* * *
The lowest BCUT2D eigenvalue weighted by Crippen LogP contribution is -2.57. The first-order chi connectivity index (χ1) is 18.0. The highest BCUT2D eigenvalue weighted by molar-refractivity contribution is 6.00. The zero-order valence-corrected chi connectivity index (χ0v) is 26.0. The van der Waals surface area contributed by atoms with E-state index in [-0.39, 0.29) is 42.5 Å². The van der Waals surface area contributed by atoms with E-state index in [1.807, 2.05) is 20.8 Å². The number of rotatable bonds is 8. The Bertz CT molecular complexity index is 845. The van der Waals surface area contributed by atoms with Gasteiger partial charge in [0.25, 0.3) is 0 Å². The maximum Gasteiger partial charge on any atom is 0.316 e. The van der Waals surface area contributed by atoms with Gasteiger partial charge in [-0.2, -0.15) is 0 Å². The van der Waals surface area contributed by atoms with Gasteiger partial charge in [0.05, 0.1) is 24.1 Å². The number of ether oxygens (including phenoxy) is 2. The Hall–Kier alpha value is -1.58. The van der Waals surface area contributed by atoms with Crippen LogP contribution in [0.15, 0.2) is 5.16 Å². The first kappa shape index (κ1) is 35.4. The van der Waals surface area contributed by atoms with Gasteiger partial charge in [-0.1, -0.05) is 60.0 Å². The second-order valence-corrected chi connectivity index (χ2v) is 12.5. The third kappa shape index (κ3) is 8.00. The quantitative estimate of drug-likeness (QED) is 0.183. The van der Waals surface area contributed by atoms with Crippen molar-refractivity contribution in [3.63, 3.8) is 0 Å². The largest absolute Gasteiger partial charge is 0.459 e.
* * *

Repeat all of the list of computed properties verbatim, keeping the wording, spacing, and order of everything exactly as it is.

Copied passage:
The lowest BCUT2D eigenvalue weighted by Crippen LogP contribution is -2.57. The first-order chi connectivity index (χ1) is 18.0. The highest BCUT2D eigenvalue weighted by molar-refractivity contribution is 6.00. The zero-order valence-corrected chi connectivity index (χ0v) is 26.0. The van der Waals surface area contributed by atoms with E-state index in [-0.39, 0.29) is 42.5 Å². The van der Waals surface area contributed by atoms with E-state index in [1.807, 2.05) is 20.8 Å². The number of rotatable bonds is 8. The Bertz CT molecular complexity index is 845. The van der Waals surface area contributed by atoms with Gasteiger partial charge in [0.25, 0.3) is 0 Å². The maximum Gasteiger partial charge on any atom is 0.316 e. The van der Waals surface area contributed by atoms with Gasteiger partial charge in [-0.2, -0.15) is 0 Å². The van der Waals surface area contributed by atoms with Gasteiger partial charge in [0.05, 0.1) is 24.1 Å². The number of ether oxygens (including phenoxy) is 2. The Hall–Kier alpha value is -1.58. The van der Waals surface area contributed by atoms with Crippen LogP contribution in [0.15, 0.2) is 5.16 Å². The first kappa shape index (κ1) is 35.4. The van der Waals surface area contributed by atoms with Gasteiger partial charge in [-0.1, -0.05) is 60.0 Å². The second-order valence-corrected chi connectivity index (χ2v) is 12.5. The third kappa shape index (κ3) is 8.00. The quantitative estimate of drug-likeness (QED) is 0.183. The van der Waals surface area contributed by atoms with Crippen molar-refractivity contribution in [3.63, 3.8) is 0 Å². The largest absolute Gasteiger partial charge is 0.459 e.